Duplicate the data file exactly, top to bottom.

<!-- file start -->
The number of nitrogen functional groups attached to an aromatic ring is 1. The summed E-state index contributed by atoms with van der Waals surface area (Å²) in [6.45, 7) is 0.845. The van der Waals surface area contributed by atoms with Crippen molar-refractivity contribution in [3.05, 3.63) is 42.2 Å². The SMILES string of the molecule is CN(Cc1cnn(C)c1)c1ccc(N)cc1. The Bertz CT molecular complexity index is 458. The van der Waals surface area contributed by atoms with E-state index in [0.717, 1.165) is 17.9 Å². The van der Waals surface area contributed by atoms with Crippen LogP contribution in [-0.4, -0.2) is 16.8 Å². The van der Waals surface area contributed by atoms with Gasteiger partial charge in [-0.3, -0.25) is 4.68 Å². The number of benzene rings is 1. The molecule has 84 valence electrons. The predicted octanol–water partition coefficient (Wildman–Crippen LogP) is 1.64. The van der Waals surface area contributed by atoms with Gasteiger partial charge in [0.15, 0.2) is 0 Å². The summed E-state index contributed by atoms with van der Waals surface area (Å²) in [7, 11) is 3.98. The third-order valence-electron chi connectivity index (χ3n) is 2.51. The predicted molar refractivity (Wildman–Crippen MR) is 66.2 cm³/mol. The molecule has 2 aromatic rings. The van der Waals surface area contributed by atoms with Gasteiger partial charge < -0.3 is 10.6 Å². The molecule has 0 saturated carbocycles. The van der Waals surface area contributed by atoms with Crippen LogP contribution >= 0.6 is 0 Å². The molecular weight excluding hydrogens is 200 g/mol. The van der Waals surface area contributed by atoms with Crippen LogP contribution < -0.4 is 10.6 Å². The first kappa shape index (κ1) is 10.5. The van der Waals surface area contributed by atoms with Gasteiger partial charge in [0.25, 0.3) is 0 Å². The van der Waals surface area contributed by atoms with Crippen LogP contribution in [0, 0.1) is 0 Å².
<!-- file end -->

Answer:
The number of nitrogen functional groups attached to an aromatic ring is 1. The summed E-state index contributed by atoms with van der Waals surface area (Å²) in [6.45, 7) is 0.845. The van der Waals surface area contributed by atoms with Crippen molar-refractivity contribution in [3.05, 3.63) is 42.2 Å². The SMILES string of the molecule is CN(Cc1cnn(C)c1)c1ccc(N)cc1. The Bertz CT molecular complexity index is 458. The van der Waals surface area contributed by atoms with E-state index in [0.717, 1.165) is 17.9 Å². The van der Waals surface area contributed by atoms with Crippen LogP contribution in [-0.4, -0.2) is 16.8 Å². The van der Waals surface area contributed by atoms with Gasteiger partial charge in [-0.3, -0.25) is 4.68 Å². The number of benzene rings is 1. The molecule has 84 valence electrons. The predicted octanol–water partition coefficient (Wildman–Crippen LogP) is 1.64. The van der Waals surface area contributed by atoms with Gasteiger partial charge in [0.15, 0.2) is 0 Å². The summed E-state index contributed by atoms with van der Waals surface area (Å²) in [7, 11) is 3.98. The third-order valence-electron chi connectivity index (χ3n) is 2.51. The predicted molar refractivity (Wildman–Crippen MR) is 66.2 cm³/mol. The molecule has 2 aromatic rings. The van der Waals surface area contributed by atoms with Gasteiger partial charge < -0.3 is 10.6 Å². The molecule has 0 saturated carbocycles. The van der Waals surface area contributed by atoms with Crippen LogP contribution >= 0.6 is 0 Å². The molecular weight excluding hydrogens is 200 g/mol. The van der Waals surface area contributed by atoms with Crippen LogP contribution < -0.4 is 10.6 Å². The first kappa shape index (κ1) is 10.5. The van der Waals surface area contributed by atoms with Gasteiger partial charge in [0.25, 0.3) is 0 Å². The van der Waals surface area contributed by atoms with Crippen LogP contribution in [0, 0.1) is 0 Å².